Monday, 13 July 2015

Wanted: people interested in recording longhorn beetles

Longhorn beetles
Your chance to get up close to longhorn beetles
(photo: dluogs via Flickr creative commons)

Longhorn beetles (members of the Cerambycidae family of beetles) are a fascinating group of beetles. They are often large, impressive (especially with their long antennae) and many species are of conservation concern because of their dependence on woodland. Some of the species visit flowers as adults, but many species are hard to find because they live as larvae in wood and the adults are quite inconspicuous.

A trial to record longhorn beetles with pheromone lures

We are developing methods of recording longhorn beetles with pheromone lures attracting them to live traps. (One of our motivations is developing a network of recorders for Asian longhorn beetle - more of that below.) We need about 10 volunteers to take part in trials of the lures this summer and who will commit to recording longhorn beetles and providing us with results.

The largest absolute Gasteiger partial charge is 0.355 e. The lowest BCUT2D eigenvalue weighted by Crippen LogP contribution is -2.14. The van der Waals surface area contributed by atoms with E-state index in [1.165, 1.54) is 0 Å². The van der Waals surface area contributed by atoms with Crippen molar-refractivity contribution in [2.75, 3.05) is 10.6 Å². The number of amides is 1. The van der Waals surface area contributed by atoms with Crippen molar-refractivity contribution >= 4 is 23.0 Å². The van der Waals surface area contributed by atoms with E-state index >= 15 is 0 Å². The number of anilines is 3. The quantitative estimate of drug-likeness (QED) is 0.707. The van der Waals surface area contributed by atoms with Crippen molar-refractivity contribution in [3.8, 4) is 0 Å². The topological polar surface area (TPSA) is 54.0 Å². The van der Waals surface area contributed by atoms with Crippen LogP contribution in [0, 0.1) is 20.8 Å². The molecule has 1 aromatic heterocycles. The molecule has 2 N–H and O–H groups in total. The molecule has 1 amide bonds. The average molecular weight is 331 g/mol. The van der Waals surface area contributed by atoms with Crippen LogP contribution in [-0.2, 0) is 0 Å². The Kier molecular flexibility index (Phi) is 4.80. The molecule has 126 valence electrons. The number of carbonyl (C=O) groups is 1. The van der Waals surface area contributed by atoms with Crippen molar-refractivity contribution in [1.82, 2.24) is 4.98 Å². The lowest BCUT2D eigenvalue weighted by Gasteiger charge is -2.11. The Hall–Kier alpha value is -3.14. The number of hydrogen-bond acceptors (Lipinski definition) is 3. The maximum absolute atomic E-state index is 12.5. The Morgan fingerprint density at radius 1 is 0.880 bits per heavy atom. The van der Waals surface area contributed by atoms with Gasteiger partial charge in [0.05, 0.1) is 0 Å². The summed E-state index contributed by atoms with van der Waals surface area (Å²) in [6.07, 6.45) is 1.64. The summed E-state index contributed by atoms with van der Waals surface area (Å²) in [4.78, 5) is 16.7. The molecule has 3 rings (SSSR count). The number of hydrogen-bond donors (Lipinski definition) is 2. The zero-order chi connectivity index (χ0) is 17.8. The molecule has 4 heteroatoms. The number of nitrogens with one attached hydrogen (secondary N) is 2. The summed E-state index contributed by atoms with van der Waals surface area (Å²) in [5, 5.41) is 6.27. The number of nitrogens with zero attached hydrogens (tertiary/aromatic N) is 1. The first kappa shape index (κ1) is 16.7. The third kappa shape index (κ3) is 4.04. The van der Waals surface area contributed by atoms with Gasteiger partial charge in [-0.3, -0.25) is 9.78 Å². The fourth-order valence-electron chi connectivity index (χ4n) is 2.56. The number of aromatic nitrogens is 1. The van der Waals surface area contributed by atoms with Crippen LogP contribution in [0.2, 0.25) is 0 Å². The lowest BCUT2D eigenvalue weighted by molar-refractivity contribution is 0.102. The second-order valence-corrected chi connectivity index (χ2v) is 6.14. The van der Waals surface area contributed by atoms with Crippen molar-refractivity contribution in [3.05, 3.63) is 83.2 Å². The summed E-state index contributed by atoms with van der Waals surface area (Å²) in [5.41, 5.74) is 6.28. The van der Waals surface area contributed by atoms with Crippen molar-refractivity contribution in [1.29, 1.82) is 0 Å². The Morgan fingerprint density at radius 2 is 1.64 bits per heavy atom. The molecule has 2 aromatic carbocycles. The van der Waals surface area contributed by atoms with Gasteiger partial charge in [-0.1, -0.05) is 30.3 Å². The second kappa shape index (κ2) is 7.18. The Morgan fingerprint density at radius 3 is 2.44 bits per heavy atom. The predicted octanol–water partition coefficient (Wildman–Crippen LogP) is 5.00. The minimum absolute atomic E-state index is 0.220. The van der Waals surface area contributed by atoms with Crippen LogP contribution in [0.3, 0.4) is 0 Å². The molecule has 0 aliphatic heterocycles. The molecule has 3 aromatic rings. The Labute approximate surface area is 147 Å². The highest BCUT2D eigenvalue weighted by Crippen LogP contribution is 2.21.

Interested in volunteering?


Please contact Michael Pocock as soon as possible if you are interested in taking part with a brief description of (1) your site of interest, (2) whether landowner permission has been granted or coudl be obtained and (3) your availability this summer. Only a limited number of people can participate in 2015. Please see the note at the bottom of this page about Asian Longhorn Beetle before volunteering.